Prayer for Blessing One's Enemies

Bless my enemies, O Lord. 
Even I bless them and do not curse them.
Enemies have driven me into your embrace more than friends have. 
Friends have bound me to earth, 
enemies have loosed me from earth
and have demolished all my aspirations in the world.
Enemies have made me a stranger in worldly realms
and an extraneous inhabitant of the world. 
Just as a hunted animal finds safer shelter than an unhunted animal does, 
so have I, persecuted by enemies, 
found the safest sanctuary, 
having ensconced myself beneath your tabernacle, 
where neither friends nor enemies can slay my soul. 

Bless my enemies, O Lord. 
Even I bless them and do not curse them.
They, rather than I, have confessed my sins before the world.
They have punished me, whenever I have hesitated to punish myself
They have tormented me, whenever I have tried to flee torments.
They have scolded me, whenever I have flattered myself
They have spat upon me, whenever I have filled myself with arrogance.
Bless my enemies, O Lord. 
Even I bless them and do not curse them.
Whenever I have made myself wise, they have called me foolish.
Whenever I have made myself mighty, they have mocked me as though I were a dwarf.
Whenever I have wanted to lead people, they have shoved me into the background.
Whenever I have rushed to enrich myself, they have prevented me with an iron hand.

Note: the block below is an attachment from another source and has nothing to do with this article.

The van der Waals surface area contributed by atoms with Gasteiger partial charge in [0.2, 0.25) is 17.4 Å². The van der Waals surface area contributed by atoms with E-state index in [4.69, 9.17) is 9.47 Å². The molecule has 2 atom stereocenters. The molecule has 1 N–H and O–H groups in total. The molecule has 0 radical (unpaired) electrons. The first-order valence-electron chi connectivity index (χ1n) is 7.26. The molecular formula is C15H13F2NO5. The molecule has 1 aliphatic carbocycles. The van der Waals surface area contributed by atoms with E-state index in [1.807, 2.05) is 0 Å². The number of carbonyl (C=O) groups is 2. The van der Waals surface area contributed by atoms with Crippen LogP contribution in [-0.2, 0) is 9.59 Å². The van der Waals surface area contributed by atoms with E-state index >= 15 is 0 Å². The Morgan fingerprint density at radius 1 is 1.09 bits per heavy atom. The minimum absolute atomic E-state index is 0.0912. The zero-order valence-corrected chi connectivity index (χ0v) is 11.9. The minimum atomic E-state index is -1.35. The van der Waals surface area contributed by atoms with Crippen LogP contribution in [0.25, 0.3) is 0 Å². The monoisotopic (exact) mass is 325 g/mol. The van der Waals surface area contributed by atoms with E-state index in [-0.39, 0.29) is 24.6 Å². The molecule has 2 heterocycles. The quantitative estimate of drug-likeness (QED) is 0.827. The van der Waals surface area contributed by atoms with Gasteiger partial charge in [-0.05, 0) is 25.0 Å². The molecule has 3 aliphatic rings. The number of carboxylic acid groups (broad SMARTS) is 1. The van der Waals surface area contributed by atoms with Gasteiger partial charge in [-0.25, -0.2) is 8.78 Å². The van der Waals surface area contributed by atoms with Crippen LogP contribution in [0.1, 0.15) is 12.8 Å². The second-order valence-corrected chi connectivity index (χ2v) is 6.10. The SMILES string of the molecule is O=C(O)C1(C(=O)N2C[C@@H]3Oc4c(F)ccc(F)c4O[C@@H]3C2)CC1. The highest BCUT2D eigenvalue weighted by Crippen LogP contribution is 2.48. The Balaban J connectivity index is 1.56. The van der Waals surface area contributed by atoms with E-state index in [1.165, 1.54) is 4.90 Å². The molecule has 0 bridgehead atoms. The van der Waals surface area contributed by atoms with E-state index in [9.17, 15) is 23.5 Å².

Whenever I thought that I would sleep peacefully, they have wakened me from sleep.
Whenever I have tried to build a home for a long and tranquil life, 
they have demolished it and driven me out.
Truly, enemies have cut me loose from the world
and have stretched out my hands to the hem of your garment.

Bless my enemies, O Lord. 
Even I bless them and do not curse them.
Bless them and multiply them; multiply them and make them even more bitterly against me:
    so that my fleeing to You may have no return;
    so that all hope in men may be scattered like cobwebs;
    so that absolute serenity may begin to reign in my soul;
    so that my heart may become the grave of my two evil twins: arrogance and anger;
    so that I might amass all my treasure in heaven;
    ah, so that I may for once be freed from self-deception, 
which has entangled me in the dreadful web of illusory life.

Enemies have taught me to know what hardly anyone knows, 
that a person has no enemies in the world except himself.
One hates his enemies only when he fails to realize
that they are not enemies, but cruel friends.
It is truly difficult for me to say who has done me more good
and who has done me more evil in the world: friends or enemies.

Therefore bless, O Lord, both my friends and my enemies.
        A slave curses enemies, for he does not understand. 
But a son blesses them, for he understands.
            For a son knows that his enemies cannot touch his life. 
Therefore he freely steps among them and prays to God for them.

Bless my enemies, O Lord. 
Even I bless them and do not curse them.

Written by St. Nikolai Velimirovic, a Serbian Orthodox bishop who opposed Nazism and was eventually taken to Dachau concentration camp. I first heard an adapted version of it at the inaugural national gathering of the Fellowship Community of Presbyterians. Rev. Dr. Jerry Andrews (Senior Pastor at First Presbyterian Church of San Diego and current president of the Fellowship Community) was one of the worship leaders and kindly made it available to me afterwards. It highlights the necessity for relying on God when facing hostility as followers of Jesus and invites us to stand in solidarity with those who seek to bless others in Christ’s name in situations of discrimination, violence and martyrdom. 

Juan Sarmiento
Associate Director for Mission